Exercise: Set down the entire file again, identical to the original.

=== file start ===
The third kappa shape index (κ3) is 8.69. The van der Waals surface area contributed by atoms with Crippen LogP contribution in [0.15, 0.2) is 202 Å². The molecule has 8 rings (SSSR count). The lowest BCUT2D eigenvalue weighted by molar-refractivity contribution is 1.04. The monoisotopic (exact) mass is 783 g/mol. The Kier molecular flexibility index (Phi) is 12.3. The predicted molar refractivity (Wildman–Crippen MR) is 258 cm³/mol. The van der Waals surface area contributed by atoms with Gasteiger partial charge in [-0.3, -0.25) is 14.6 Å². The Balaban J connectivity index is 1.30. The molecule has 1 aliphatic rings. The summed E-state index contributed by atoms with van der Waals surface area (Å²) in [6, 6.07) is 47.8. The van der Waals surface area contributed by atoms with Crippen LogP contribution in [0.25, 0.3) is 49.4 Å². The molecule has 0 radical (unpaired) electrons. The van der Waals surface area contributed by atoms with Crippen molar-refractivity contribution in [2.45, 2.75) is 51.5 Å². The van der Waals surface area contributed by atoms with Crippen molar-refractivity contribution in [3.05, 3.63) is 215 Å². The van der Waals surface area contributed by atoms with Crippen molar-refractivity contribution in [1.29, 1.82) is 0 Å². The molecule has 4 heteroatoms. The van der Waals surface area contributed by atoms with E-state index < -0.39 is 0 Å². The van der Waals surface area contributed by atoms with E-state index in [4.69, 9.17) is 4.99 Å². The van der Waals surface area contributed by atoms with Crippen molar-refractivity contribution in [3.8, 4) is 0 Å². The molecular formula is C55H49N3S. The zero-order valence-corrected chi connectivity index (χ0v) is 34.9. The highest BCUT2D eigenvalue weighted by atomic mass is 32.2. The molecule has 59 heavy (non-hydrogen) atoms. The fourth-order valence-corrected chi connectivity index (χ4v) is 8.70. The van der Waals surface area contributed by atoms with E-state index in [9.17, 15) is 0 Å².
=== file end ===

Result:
The third kappa shape index (κ3) is 8.69. The van der Waals surface area contributed by atoms with Crippen LogP contribution in [0.15, 0.2) is 202 Å². The molecule has 8 rings (SSSR count). The lowest BCUT2D eigenvalue weighted by molar-refractivity contribution is 1.04. The monoisotopic (exact) mass is 783 g/mol. The Kier molecular flexibility index (Phi) is 12.3. The predicted molar refractivity (Wildman–Crippen MR) is 258 cm³/mol. The van der Waals surface area contributed by atoms with Gasteiger partial charge in [-0.3, -0.25) is 14.6 Å². The Balaban J connectivity index is 1.30. The molecule has 1 aliphatic rings. The summed E-state index contributed by atoms with van der Waals surface area (Å²) in [6, 6.07) is 47.8. The van der Waals surface area contributed by atoms with Crippen LogP contribution in [0.25, 0.3) is 49.4 Å². The molecule has 0 radical (unpaired) electrons. The van der Waals surface area contributed by atoms with Crippen molar-refractivity contribution in [2.45, 2.75) is 51.5 Å². The van der Waals surface area contributed by atoms with Crippen molar-refractivity contribution in [3.05, 3.63) is 215 Å². The van der Waals surface area contributed by atoms with Crippen molar-refractivity contribution in [1.29, 1.82) is 0 Å². The molecule has 4 heteroatoms. The van der Waals surface area contributed by atoms with E-state index < -0.39 is 0 Å². The van der Waals surface area contributed by atoms with E-state index in [4.69, 9.17) is 4.99 Å². The van der Waals surface area contributed by atoms with Crippen molar-refractivity contribution in [3.8, 4) is 0 Å². The molecular formula is C55H49N3S. The zero-order valence-corrected chi connectivity index (χ0v) is 34.9. The highest BCUT2D eigenvalue weighted by atomic mass is 32.2. The molecule has 59 heavy (non-hydrogen) atoms. The fourth-order valence-corrected chi connectivity index (χ4v) is 8.70. The van der Waals surface area contributed by atoms with E-state index in [9.17, 15) is 0 Å².